Here is some nerdy information:

Grapes:  Carica L’Asino and Cortese Alto Monferrato
Alcohol: 12  %
Residual Sugar:  0,0  g/l
Total Acidity:  6,0  g/l
PH:  3,3  g/l
Volatile Acidity:  0,30  g/l
Total SO2:  30  mg/l

 

Date tasted:  May 25th, 2011 19:24 – melanzane (eggplant) alla parmigiana in the oven!

Appearance: medium intense yellow with green reflexes. No age showing

Nose: a youthful, vibrant, medium intense nose of sweet yellow plums, arctic cloud berries and hints of elderflower. Subtle notes of sweet lime on the back end

Palate: Fresh, crisp and very fruity. Yellow plums dominate with a delicate mineral touch to give the wine a (slight) touch of weight, while remaining light and playful. Bitter almond hints surround the fruit. Medium, ripe acidity that cleans the mouth well and helps the wine linger around just long enough to remind you just how balanced this wine is. Five minutes in the glass and one degree warmer, and I find very slight hints of yeast and bread, but only slight. The bitterness also intesnifies a tad, which in my opinion makes the wine more interesting. A very well balanced, although simple, wine with a moderate 12% of alcohol. Great for aperitif or with simple tomato based dishes – like my melanzane alla parmigiana!

 

19:40

Nose: hints of hay start to appear.

 

Category: 1 WINE, 3 TASTING NOTES, Asti, biodynamic wine, Italy, Piemonte

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A tasting note: 2005 Franco Terpin Ribolla Gialla

Azienda Agricola Franco Terpin
Loc. Valerisce n°6/a
34170 – San Floriano del collio – Go
Tel +39 0481 884215
If you haven’t yet tasted the wines from the Friuli-Venezia Giulia area of Italy, then perhaps you should.  Sitting in the furthermost North East Corner of Italy bordering Slovenia, this wine region has been getting a lot of attention lately. Is this because the majority of Italian skin-macerated whites (aka orange wines) hail from this region? Is it because the  region produces age-worthy, mineral wines that make you sit back and say “huh…what grape was this again?”?  Is it because this is the home of many natural wines, which also gets a lot of attention these days?  I would place a check-mark next to “all of the above” because these wines are serious.  And many are seriously good!

Most  of the producers (and grapes) in this area of Italy have names that the rest of Italy cannot pronounce. Take Vodopivec for example and the only grape they vinify, the Vitovoska. Even the wines made in this corner of Italy stray from the every-day wines that the average Italian recognizes and consumes. Yet, these are very much wines. These are living wines, often made only with grapes. Nothing added, nothing taken.

The wine for this tasting note was produced by Franco Terpin. A little easier to pronounce, yet far from typical.  Franco farms in a natural fashion without the  use of industrial fertilizers, herbicides or pesticides.  “The vine listens. The vine understands”, says Franco.  Franco says that the Ribolla Gialla (called Rebula in this area) is difficult to grow and he only vinifies it in exceptional vintages. Harvest is done by hand, fermentation  (initially in steel) is spontaneous thanks to the extended skin contact.  The wine is then transferred to oak where it spends about one year on the lees. It  is then transferred to stainless steel where it spends another year. Then it’s bottled without fining or filtering and is left to rest for yet another year before going for sale.  Approximately 2500 bottles produced.  This wine is not available in Norway or Poland.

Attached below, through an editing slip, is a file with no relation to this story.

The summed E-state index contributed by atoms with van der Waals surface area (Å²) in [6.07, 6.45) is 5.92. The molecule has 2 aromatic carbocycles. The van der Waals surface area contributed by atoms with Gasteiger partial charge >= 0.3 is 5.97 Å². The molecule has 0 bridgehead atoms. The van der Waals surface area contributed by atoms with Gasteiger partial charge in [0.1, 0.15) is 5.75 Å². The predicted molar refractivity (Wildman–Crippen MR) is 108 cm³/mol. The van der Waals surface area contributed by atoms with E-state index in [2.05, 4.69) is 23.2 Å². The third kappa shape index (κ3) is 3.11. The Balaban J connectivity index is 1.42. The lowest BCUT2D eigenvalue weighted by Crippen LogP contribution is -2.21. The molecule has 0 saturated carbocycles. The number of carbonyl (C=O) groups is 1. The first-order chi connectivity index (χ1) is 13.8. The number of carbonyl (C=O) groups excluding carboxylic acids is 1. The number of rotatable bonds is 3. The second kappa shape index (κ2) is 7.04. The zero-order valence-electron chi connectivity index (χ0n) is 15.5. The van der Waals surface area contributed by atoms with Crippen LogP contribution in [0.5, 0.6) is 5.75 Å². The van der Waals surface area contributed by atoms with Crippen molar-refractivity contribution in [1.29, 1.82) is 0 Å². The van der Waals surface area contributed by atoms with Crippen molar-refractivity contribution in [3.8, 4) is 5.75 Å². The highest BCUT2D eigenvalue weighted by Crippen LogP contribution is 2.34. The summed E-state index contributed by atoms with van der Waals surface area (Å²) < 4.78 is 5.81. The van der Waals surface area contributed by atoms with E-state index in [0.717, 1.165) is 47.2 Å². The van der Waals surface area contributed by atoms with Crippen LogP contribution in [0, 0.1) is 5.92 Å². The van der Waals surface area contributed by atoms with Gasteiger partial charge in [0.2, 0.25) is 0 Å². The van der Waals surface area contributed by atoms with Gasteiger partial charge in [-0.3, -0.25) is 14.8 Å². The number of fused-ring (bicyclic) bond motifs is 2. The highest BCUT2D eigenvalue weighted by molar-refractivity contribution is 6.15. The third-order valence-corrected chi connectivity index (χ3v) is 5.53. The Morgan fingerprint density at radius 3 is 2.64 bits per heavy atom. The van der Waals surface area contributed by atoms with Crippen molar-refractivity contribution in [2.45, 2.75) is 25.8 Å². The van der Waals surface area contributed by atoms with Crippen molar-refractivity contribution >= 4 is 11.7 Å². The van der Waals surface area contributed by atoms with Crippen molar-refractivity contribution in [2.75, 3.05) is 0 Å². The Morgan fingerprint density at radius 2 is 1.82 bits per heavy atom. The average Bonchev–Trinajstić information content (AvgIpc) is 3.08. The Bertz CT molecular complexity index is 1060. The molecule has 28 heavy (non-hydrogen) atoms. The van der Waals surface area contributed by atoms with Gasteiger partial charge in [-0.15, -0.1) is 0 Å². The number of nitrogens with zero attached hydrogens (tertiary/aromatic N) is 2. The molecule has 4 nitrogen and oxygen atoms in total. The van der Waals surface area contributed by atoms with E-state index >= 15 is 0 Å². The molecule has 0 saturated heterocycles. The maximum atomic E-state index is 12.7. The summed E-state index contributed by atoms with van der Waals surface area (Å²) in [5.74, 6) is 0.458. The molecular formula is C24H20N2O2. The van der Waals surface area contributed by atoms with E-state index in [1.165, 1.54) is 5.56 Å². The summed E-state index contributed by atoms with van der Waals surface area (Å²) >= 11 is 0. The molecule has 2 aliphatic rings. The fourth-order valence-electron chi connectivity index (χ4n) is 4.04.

Date tasted: Tuesday May 17th – Norwegian Independence day – 1845

Appearance: a slightly cloudy, orange-hued wine with a high intensity reflection. I just love the look of orange wines!

Nose: Oak  jumps out of the glass at first, with hints of reduction. Not a lot of fruit showing at this time. Mineral.  Some orange peel emerging, but the wine is still closed and not showing well yet. Some very slight, slight balsamic hints.

Palate: mineral, dry and surprisingly, the oak is less evident on the palate. The wine is quite intense on the palate and ends (many seconds after first entering the mouth) with a slight bitterness.  Medium-high acidity. Alcohol seems high, yet is well-integrated. The wood dries out the mouth very slightly, but not offensively . Very focused finish. Reminds of the peach iced-tea I just drank.  Super food wine i would imagine.

Wine is decanted………


Same night at  20:25:

Appearance hasn’t changed

Nose: More fruit has emerged. No sign of oak anymore. More herbs.

Palate: Still quite mineral. Oily. Orange peel. Pork fat, bacon. Alcohol is the only disturbance here, but the wine has been sitting in a decanter for almost two hours at room temp. Sits a long time on the palate. again, serious food wine. Fatty, oily. Texture is nice.

as we finished the last sips about an hour later, the wine had developed the sort of texture that helped the wine  just slip easily down the throat